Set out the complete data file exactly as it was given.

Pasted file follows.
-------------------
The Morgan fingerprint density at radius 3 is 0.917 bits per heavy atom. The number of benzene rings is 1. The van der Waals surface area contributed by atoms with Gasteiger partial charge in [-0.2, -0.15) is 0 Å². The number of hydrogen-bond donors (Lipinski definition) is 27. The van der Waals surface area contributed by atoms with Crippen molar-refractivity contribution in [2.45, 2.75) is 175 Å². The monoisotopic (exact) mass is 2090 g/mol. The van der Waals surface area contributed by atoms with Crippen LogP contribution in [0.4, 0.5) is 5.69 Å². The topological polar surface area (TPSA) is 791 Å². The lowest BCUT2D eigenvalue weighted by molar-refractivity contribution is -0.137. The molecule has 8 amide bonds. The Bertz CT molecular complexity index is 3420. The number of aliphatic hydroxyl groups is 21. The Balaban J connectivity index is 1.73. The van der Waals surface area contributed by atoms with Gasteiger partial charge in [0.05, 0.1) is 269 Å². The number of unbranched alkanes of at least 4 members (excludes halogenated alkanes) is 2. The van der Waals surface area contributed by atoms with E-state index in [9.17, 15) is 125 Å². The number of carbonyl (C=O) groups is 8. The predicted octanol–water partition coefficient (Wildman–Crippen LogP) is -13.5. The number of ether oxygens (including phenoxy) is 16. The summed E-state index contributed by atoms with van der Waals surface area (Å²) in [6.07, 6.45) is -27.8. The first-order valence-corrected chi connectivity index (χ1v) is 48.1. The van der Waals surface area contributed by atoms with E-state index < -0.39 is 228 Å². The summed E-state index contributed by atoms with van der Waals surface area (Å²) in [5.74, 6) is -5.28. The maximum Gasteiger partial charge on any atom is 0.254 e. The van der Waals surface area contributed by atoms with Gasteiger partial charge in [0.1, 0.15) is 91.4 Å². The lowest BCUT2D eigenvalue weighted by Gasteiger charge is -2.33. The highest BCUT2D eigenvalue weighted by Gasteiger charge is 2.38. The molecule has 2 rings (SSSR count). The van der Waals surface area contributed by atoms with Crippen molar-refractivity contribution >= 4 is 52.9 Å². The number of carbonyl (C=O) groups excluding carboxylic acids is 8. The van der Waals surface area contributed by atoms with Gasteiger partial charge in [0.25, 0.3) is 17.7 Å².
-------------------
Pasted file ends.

The Morgan fingerprint density at radius 3 is 0.917 bits per heavy atom. The number of benzene rings is 1. The van der Waals surface area contributed by atoms with Gasteiger partial charge in [-0.2, -0.15) is 0 Å². The number of hydrogen-bond donors (Lipinski definition) is 27. The van der Waals surface area contributed by atoms with Crippen molar-refractivity contribution in [2.45, 2.75) is 175 Å². The monoisotopic (exact) mass is 2090 g/mol. The van der Waals surface area contributed by atoms with Crippen LogP contribution in [0.4, 0.5) is 5.69 Å². The topological polar surface area (TPSA) is 791 Å². The lowest BCUT2D eigenvalue weighted by molar-refractivity contribution is -0.137. The molecule has 8 amide bonds. The Bertz CT molecular complexity index is 3420. The number of aliphatic hydroxyl groups is 21. The Balaban J connectivity index is 1.73. The van der Waals surface area contributed by atoms with Gasteiger partial charge in [0.05, 0.1) is 269 Å². The number of unbranched alkanes of at least 4 members (excludes halogenated alkanes) is 2. The van der Waals surface area contributed by atoms with E-state index in [9.17, 15) is 125 Å². The number of carbonyl (C=O) groups is 8. The predicted octanol–water partition coefficient (Wildman–Crippen LogP) is -13.5. The number of ether oxygens (including phenoxy) is 16. The summed E-state index contributed by atoms with van der Waals surface area (Å²) in [6.07, 6.45) is -27.8. The first-order valence-corrected chi connectivity index (χ1v) is 48.1. The van der Waals surface area contributed by atoms with E-state index < -0.39 is 228 Å². The summed E-state index contributed by atoms with van der Waals surface area (Å²) in [5.74, 6) is -5.28. The maximum Gasteiger partial charge on any atom is 0.254 e. The van der Waals surface area contributed by atoms with Gasteiger partial charge in [0.1, 0.15) is 91.4 Å². The lowest BCUT2D eigenvalue weighted by Gasteiger charge is -2.33. The highest BCUT2D eigenvalue weighted by Gasteiger charge is 2.38. The molecule has 2 rings (SSSR count). The van der Waals surface area contributed by atoms with Crippen molar-refractivity contribution >= 4 is 52.9 Å². The number of carbonyl (C=O) groups excluding carboxylic acids is 8. The van der Waals surface area contributed by atoms with Gasteiger partial charge in [0.25, 0.3) is 17.7 Å².